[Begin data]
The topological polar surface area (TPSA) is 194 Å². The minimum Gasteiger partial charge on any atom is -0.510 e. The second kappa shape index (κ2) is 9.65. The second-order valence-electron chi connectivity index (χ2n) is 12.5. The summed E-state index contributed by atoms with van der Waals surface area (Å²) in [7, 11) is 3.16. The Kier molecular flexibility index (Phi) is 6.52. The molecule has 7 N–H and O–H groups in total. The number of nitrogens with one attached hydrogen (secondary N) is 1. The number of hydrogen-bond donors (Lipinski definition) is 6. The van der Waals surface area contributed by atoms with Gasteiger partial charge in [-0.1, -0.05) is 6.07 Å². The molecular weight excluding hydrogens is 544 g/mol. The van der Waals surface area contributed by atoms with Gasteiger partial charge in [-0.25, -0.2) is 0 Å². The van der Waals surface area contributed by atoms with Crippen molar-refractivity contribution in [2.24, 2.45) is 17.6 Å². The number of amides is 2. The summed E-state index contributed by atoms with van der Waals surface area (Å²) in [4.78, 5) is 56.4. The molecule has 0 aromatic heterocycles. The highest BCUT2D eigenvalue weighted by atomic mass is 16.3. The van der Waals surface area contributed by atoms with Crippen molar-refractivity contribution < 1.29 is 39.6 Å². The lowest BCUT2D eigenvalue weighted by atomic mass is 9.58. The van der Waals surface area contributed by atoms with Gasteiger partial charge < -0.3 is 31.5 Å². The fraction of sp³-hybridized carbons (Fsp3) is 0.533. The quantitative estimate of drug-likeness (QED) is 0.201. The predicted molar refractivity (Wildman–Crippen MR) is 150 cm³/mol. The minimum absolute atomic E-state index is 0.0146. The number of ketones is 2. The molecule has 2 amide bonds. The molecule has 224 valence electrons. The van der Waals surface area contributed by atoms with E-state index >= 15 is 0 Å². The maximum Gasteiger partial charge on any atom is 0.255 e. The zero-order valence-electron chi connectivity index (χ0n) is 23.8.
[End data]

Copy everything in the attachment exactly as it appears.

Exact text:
The topological polar surface area (TPSA) is 194 Å². The minimum Gasteiger partial charge on any atom is -0.510 e. The second kappa shape index (κ2) is 9.65. The second-order valence-electron chi connectivity index (χ2n) is 12.5. The summed E-state index contributed by atoms with van der Waals surface area (Å²) in [7, 11) is 3.16. The Kier molecular flexibility index (Phi) is 6.52. The molecule has 7 N–H and O–H groups in total. The number of nitrogens with one attached hydrogen (secondary N) is 1. The number of hydrogen-bond donors (Lipinski definition) is 6. The van der Waals surface area contributed by atoms with Gasteiger partial charge in [-0.1, -0.05) is 6.07 Å². The molecular weight excluding hydrogens is 544 g/mol. The van der Waals surface area contributed by atoms with Gasteiger partial charge in [-0.25, -0.2) is 0 Å². The van der Waals surface area contributed by atoms with Crippen molar-refractivity contribution in [2.24, 2.45) is 17.6 Å². The number of amides is 2. The summed E-state index contributed by atoms with van der Waals surface area (Å²) in [4.78, 5) is 56.4. The molecule has 0 aromatic heterocycles. The highest BCUT2D eigenvalue weighted by atomic mass is 16.3. The van der Waals surface area contributed by atoms with Crippen molar-refractivity contribution < 1.29 is 39.6 Å². The lowest BCUT2D eigenvalue weighted by atomic mass is 9.58. The van der Waals surface area contributed by atoms with Gasteiger partial charge < -0.3 is 31.5 Å². The fraction of sp³-hybridized carbons (Fsp3) is 0.533. The quantitative estimate of drug-likeness (QED) is 0.201. The predicted molar refractivity (Wildman–Crippen MR) is 150 cm³/mol. The minimum absolute atomic E-state index is 0.0146. The number of ketones is 2. The molecule has 2 amide bonds. The molecule has 224 valence electrons. The van der Waals surface area contributed by atoms with E-state index >= 15 is 0 Å². The maximum Gasteiger partial charge on any atom is 0.255 e. The zero-order valence-electron chi connectivity index (χ0n) is 23.8.